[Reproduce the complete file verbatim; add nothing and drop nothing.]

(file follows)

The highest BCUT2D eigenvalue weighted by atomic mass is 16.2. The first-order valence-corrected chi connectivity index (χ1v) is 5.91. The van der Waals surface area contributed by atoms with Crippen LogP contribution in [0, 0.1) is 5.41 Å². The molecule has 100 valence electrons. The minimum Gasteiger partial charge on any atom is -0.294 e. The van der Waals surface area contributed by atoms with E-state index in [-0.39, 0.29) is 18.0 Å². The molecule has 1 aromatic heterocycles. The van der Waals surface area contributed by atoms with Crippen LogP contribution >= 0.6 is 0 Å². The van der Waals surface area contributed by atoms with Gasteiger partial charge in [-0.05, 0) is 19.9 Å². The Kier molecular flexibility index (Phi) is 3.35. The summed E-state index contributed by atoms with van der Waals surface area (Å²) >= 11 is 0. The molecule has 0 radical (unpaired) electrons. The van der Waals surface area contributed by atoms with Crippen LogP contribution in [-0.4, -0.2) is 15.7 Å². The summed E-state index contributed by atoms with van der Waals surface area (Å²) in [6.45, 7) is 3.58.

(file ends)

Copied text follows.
The highest BCUT2D eigenvalue weighted by atomic mass is 16.2. The first-order valence-corrected chi connectivity index (χ1v) is 5.91. The van der Waals surface area contributed by atoms with Crippen LogP contribution in [0, 0.1) is 5.41 Å². The molecule has 100 valence electrons. The minimum Gasteiger partial charge on any atom is -0.294 e. The van der Waals surface area contributed by atoms with E-state index in [-0.39, 0.29) is 18.0 Å². The molecule has 1 aromatic heterocycles. The van der Waals surface area contributed by atoms with Crippen LogP contribution >= 0.6 is 0 Å². The van der Waals surface area contributed by atoms with Gasteiger partial charge in [-0.05, 0) is 19.9 Å². The Kier molecular flexibility index (Phi) is 3.35. The summed E-state index contributed by atoms with van der Waals surface area (Å²) >= 11 is 0. The molecule has 0 radical (unpaired) electrons. The van der Waals surface area contributed by atoms with Crippen LogP contribution in [-0.4, -0.2) is 15.7 Å². The summed E-state index contributed by atoms with van der Waals surface area (Å²) in [6.45, 7) is 3.58.